Friday, April 27, 2012

Fallacy du jour

For fun (in the loosest sense) I thought I'd post a couple of logical fallacy definitions regularly for a while as a kind of mini-series.

What prompted this was a business meeting I attended yesterday which, in my utter boredom I played a little game of logical fallacy bingo (in my head), it was actually quite fun so I thought I'd throw it out there as a suggested way of getting through those interminable ego-feasts that pass for management meetings in companies these days.

So today we have a couple of classics, you're bound to hear these two in any business meeting (lasting more than a minute!)

The STRAWMAN - Misrepresenting someone’s argument to make it easier to attack.

By exaggerating, misrepresenting, or just completely fabricating someone's argument, it's much easier to present your own position as being reasonable or valid, but this kind of dishonesty serves to undermine rational debate. After Will said that we should put more money into health and education, Warren responded by saying that he was surprised that Will hates our country so much that he wants to leave it defenceless by cutting military spending.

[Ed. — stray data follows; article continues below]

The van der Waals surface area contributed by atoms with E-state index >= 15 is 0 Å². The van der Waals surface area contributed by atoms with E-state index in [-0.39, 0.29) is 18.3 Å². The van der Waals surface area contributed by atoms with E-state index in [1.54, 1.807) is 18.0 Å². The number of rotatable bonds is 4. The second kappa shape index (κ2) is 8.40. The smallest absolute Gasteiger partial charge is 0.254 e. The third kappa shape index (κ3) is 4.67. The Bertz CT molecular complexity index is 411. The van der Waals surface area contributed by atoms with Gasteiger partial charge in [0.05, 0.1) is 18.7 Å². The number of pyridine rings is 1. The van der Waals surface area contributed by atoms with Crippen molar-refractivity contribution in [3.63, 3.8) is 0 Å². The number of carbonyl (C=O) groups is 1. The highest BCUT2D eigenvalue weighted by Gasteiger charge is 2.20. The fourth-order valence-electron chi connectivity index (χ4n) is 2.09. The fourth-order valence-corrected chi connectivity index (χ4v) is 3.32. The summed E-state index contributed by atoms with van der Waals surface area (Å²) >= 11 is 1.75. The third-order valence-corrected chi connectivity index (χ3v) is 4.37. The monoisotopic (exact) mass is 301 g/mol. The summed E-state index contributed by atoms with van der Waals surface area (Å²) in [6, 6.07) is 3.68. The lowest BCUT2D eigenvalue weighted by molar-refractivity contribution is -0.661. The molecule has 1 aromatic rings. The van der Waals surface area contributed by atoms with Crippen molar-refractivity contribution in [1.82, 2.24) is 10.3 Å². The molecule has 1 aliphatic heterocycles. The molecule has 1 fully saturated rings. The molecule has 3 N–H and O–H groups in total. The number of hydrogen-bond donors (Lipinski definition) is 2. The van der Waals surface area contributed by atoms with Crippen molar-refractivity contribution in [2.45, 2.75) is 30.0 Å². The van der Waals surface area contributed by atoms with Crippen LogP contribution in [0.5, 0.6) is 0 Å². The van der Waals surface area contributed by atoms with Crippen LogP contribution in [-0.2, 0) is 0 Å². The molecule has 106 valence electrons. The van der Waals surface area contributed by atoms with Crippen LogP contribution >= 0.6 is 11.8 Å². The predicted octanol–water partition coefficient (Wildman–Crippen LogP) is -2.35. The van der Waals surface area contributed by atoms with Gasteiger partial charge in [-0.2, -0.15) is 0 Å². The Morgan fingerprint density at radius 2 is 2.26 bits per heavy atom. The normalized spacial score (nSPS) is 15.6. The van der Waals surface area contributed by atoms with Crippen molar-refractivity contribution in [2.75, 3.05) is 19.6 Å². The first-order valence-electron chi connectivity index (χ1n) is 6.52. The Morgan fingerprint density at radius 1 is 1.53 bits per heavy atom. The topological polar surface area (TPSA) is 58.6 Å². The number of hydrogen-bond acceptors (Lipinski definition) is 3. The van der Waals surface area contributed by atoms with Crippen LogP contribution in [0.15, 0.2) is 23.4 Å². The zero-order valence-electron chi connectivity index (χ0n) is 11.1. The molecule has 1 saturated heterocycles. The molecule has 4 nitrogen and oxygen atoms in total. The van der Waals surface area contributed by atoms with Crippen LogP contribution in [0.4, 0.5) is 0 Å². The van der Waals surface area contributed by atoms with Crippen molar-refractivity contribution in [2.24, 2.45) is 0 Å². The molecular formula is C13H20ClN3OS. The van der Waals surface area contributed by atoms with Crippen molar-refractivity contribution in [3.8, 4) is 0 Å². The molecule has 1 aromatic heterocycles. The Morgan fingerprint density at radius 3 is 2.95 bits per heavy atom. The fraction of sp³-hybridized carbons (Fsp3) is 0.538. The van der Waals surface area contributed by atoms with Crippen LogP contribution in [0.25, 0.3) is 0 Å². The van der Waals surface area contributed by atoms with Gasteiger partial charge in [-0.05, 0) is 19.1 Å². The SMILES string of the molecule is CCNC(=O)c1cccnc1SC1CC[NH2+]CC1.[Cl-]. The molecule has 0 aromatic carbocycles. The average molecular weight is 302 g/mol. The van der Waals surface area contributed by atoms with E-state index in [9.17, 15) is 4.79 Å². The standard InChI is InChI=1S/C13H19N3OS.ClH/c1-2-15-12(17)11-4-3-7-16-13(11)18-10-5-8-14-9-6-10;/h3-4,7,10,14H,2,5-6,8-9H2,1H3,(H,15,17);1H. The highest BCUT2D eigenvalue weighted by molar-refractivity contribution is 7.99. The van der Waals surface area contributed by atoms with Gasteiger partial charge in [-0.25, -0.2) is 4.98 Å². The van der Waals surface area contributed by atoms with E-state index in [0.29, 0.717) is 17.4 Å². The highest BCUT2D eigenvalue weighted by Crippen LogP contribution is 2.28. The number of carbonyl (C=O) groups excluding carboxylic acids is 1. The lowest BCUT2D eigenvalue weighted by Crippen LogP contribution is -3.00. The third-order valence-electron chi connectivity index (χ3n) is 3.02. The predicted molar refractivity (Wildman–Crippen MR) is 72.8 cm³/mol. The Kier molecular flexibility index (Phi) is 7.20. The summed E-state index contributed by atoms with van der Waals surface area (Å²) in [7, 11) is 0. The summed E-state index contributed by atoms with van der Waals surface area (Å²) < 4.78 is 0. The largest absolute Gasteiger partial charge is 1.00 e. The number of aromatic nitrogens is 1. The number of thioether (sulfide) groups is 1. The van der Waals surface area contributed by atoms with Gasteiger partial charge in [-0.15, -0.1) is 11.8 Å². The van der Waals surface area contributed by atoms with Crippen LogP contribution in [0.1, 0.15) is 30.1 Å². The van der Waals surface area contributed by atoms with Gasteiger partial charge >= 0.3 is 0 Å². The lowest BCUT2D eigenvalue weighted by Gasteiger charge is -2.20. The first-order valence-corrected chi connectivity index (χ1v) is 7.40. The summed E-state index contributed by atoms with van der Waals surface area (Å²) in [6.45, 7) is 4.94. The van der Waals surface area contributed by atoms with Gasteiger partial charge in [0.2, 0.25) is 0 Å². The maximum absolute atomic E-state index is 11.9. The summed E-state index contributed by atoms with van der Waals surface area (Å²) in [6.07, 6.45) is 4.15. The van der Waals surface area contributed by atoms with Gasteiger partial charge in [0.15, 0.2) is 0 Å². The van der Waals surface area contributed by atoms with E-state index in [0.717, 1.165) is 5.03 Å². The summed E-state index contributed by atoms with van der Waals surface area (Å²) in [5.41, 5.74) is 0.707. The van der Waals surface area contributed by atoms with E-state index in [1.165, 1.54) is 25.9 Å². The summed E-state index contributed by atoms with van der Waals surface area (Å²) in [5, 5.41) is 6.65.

The BANDWAGON - Appealing to popularity or the fact that many people do something as an attempted form of validation.

The flaw in this argument is that the popularity of an idea has absolutely no bearing on its validity. If it did, then the Earth would have made itself flat for most of history to accommodate people’s popular belief. Shamus pointed a drunken finger at Sean and asked him to explain how so many people could believe in leprechauns if they’re only a silly old superstition. Sean, however, had had a few too many Guinness himself and fell off his chair.

More to follow...

No comments: